Edward Lucas makes some reasonable observations in his op-ed on Ukraine and the EU, but then veers into hysteria by the end:
But if Ukraine falls into Russia’s grip, then the outlook is bleak and dangerous. Not only will authoritarian crony capitalism have triumphed in the former Soviet Union, but Europe’s own security will also be endangered [bold mine-DL]. NATO is already struggling to protect the Baltic states and Poland from the integrated and increasingly impressive military forces of Russia and Belarus. Add Ukraine to that alliance, and a headache turns into a nightmare.
This is wrong on several points. The West didn’t “lose” Ukraine, since it had never really “won” it in the first place, and the EU’s failure reflected the extent to which most of Europe wasn’t interested in “winning” it over. European security is not endangered if Ukraine has closer relations with Russia. NATO is not “struggling” to protect its easternmost members, and there are now NATO contingency plans for the defense of these states. While Russia is throwing ever more money at its military, it is doing so in part because “impressive” is exactly what it is not. No one is talking about Ukraine joining a military alliance now or in the future. Ukraine has already made its lack of interest in joining any military bloc quite clear. Even if it did so, that would mean that Russia would reap the benefits of Ukraine’s meager $2 billion annual military budget (1.1% of GDP). (Belarus’ military spending is understandably not very great.) This is not a nightmare in the making. It would be at most a ramshackle coalition that would pose no more of a serious threat to European security than Russia does right now. There is evidently a strong need among some in the West to make Ukraine’s political turmoil about us in some way, but it’s simply not credible.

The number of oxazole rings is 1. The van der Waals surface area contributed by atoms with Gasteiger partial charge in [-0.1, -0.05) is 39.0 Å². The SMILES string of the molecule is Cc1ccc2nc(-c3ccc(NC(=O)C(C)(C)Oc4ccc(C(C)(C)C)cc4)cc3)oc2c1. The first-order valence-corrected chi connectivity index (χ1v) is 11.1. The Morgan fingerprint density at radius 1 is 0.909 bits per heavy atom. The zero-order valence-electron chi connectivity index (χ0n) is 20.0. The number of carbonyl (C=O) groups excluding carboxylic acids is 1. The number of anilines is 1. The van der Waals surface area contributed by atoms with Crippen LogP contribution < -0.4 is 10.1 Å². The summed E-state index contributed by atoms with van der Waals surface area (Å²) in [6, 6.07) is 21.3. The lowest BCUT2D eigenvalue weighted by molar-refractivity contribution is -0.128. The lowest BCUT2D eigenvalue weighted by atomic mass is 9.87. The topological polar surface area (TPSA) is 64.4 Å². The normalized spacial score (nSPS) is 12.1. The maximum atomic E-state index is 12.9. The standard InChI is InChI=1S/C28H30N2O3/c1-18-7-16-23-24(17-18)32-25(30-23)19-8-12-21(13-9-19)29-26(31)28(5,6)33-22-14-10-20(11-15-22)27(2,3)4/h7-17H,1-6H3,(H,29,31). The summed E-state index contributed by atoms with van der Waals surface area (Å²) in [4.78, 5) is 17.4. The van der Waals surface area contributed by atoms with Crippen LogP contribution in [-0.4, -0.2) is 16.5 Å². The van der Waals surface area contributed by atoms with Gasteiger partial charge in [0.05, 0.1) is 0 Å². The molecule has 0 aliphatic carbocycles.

The best way Europe or America can help Ukraine—and Georgia and Moldova—is to take a much tougher stance with Russia.
That’s a bad idea for a few reasons. Taking a “tougher stance” with Russia will do nothing to dissuade Moscow from its goals, but it will give the Kremlin added incentive to try to increase its influence. Moscow interpreted the “toughness” of the previous decade as a threat, and there is every reason to believe that it would do so again. The price for these shows of “toughness” would be paid by the citizens of the countries that Western governments are ostensibly trying to help. The worse that relations between Moscow and Western governments become, the worse things will tend to be for the countries bordering Russia, especially when they are perceived to be states that Western governments are trying to pull out of Moscow’s orbit. The smartest thing that the U.S. and the EU could do would be to acknowledge that they aren’t willing to assume the costs that “winning” Ukraine would entail, scale back the EU’s ambitions in eastern Europe, and stop confusing the desire to thwart Moscow with what is best for Russia’s neighbors.